No parent likes to see their baby in pain, but vaccines are essential to keep them protected from serious diseases, like polio, whooping cough, and measles. Just like any medication, your baby may experience some side effects afterwards. Most of the time, these reactions are mild and usually last one or two days. They can happen straight away or take a few days to show up.
However, parents can be prepared to ease and relieve any side effects, making the process more comfortable for your baby (and less anxiety-inducing for you!).
Let’s look at what side effects you could expect after your baby’s vaccinations, and how you can help to manage them.
What are the side effects for babies after immunisation?
The common, mild, and normal side effects of immunisation are:
- Redness, tenderness, and a slight swelling at the injection site
- Sleepy or trouble sleeping
- Low-grade fever (see what’s a normal temperature for your baby here)
- Slight loss of appetite
The more serious and rare side effects include:
- Febrile convulsions – as a response to the fever, particularly if it rises quickly; it usually has no lasting effects.
- Anaphylactic reaction – which is immediate, with the risk in only 1 in a million; it is reversible if treated quickly.
- Bowel blockage – may occur in the 7 days following the first and second dose of rotavirus vaccine, and is only seen in 1 in 17,000 babies.
How can I help to manage the side effects?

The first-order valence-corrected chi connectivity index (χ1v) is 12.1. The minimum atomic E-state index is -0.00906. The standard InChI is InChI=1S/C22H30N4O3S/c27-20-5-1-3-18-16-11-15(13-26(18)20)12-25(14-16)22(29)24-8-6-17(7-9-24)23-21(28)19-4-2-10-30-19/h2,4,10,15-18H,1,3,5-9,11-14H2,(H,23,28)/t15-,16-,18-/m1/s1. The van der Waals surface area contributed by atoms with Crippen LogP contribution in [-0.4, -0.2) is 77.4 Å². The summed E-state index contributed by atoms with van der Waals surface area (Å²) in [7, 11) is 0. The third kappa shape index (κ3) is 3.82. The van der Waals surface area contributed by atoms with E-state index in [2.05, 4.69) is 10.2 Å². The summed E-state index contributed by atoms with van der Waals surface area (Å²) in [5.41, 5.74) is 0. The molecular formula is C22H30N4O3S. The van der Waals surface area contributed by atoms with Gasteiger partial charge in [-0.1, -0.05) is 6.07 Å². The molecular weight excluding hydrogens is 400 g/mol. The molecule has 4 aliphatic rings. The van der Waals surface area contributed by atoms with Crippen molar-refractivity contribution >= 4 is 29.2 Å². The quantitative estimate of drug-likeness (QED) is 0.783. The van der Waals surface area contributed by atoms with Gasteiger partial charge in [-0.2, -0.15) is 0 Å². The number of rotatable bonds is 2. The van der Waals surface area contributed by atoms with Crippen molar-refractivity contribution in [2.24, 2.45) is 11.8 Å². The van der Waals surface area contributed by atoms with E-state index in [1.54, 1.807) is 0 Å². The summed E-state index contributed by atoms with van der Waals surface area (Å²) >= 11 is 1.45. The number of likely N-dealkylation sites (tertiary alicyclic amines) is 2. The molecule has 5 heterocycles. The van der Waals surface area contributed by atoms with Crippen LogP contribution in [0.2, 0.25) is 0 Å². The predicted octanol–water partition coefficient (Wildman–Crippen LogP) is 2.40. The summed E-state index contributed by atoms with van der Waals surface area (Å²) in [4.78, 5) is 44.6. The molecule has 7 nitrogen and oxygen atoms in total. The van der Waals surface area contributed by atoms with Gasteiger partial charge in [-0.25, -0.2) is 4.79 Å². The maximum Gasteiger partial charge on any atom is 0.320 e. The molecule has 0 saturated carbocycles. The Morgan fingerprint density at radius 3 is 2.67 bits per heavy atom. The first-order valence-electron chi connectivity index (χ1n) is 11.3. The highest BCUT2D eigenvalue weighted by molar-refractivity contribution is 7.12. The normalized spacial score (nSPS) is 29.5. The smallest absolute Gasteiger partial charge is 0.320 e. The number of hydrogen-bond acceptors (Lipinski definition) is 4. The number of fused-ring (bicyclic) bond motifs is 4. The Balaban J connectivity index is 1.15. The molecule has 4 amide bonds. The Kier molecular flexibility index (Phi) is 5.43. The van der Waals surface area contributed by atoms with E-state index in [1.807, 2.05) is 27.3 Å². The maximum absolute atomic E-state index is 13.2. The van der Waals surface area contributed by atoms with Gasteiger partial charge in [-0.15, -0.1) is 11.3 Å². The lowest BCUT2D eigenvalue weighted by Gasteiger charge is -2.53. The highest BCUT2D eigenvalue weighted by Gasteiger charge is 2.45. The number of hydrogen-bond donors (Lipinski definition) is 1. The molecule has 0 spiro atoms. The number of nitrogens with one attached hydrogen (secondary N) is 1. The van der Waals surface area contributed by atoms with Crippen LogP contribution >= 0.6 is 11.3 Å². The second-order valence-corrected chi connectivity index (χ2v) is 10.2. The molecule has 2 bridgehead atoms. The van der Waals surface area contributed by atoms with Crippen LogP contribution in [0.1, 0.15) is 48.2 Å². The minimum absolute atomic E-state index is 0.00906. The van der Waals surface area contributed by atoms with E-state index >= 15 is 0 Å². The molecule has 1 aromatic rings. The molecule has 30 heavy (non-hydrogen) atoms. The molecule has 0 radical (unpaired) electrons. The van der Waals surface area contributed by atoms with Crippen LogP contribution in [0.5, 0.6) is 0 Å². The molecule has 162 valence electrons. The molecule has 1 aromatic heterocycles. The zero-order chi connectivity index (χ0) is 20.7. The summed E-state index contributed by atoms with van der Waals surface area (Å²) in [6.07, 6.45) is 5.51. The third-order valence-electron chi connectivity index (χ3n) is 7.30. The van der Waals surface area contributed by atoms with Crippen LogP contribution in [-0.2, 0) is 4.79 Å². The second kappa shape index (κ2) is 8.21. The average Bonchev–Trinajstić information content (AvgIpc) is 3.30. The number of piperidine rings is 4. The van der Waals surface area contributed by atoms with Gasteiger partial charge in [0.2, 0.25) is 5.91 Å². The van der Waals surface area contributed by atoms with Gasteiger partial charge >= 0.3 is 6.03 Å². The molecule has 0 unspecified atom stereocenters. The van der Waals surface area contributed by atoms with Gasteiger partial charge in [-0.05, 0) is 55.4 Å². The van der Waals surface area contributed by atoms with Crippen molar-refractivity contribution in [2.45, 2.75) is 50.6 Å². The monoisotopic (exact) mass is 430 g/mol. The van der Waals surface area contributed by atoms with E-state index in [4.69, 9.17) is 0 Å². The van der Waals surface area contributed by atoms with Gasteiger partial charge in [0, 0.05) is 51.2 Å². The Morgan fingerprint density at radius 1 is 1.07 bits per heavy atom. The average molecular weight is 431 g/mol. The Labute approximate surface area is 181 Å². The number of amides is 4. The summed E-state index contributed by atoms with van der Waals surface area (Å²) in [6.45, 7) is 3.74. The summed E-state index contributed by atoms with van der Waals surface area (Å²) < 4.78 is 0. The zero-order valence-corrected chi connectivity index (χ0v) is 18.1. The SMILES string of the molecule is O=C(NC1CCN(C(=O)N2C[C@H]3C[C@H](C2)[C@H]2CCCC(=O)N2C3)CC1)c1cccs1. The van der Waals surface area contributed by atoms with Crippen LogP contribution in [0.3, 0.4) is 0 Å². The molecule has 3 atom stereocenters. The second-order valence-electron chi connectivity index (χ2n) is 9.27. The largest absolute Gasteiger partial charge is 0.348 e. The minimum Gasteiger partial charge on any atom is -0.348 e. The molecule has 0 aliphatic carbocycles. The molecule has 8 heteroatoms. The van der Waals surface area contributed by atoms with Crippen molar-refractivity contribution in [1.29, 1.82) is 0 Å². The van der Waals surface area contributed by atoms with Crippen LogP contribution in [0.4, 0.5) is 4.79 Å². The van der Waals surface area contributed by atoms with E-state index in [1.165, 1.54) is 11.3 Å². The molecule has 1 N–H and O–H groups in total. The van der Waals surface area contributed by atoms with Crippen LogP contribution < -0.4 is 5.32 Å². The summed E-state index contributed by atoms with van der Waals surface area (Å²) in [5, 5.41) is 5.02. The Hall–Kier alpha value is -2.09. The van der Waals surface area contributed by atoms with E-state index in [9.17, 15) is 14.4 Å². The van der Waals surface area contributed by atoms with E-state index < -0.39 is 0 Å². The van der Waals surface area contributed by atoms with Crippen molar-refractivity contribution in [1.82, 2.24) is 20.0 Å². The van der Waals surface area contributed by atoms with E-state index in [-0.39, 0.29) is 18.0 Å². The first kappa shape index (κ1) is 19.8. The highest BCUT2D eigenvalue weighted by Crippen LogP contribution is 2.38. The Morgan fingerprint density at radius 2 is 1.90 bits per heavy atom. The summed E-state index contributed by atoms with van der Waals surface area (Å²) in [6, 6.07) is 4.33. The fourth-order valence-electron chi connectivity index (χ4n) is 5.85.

Here are the best tactics to soothe your baby after vaccinations:
- Give your baby extra fluids – feed on demand, offer extra bottles.
- Check your baby’s temperature regularly– see a doctor immediately if your baby is under 3 months and develops a fever.
- Put a wet cloth on the injection site – this will help to ease the discomfort.
- Paracetamol can be givento babies over one month old – if pain or fever are present (check the label for the correct dosage, or speak to your pharmacist first).
- Do not overdress your baby – if they’re feeling warm or have a fever, remove some layers.
- Give your baby plenty of cuddles – Your baby may be very clingy, unsettled, or fussy, and will require plenty of comfort and reassurance.
- Let them sleep – you might need to forget about the nap routine for a day or two, and allow them to sleep whenever they’re looking tired. You can get back on track when they’re feeling better.
When should I take my baby to see a doctor?
If you think your baby is having serious side effects from their vaccines, is crying inconsolably for more than 2-3 hours, has had a seizure, or has swelling of the face, see your GP or head to your nearest emergency department immediately. Nurse on Call is also available 24 hours a day to help you in the middle of the night if needed. Please check your individual state for number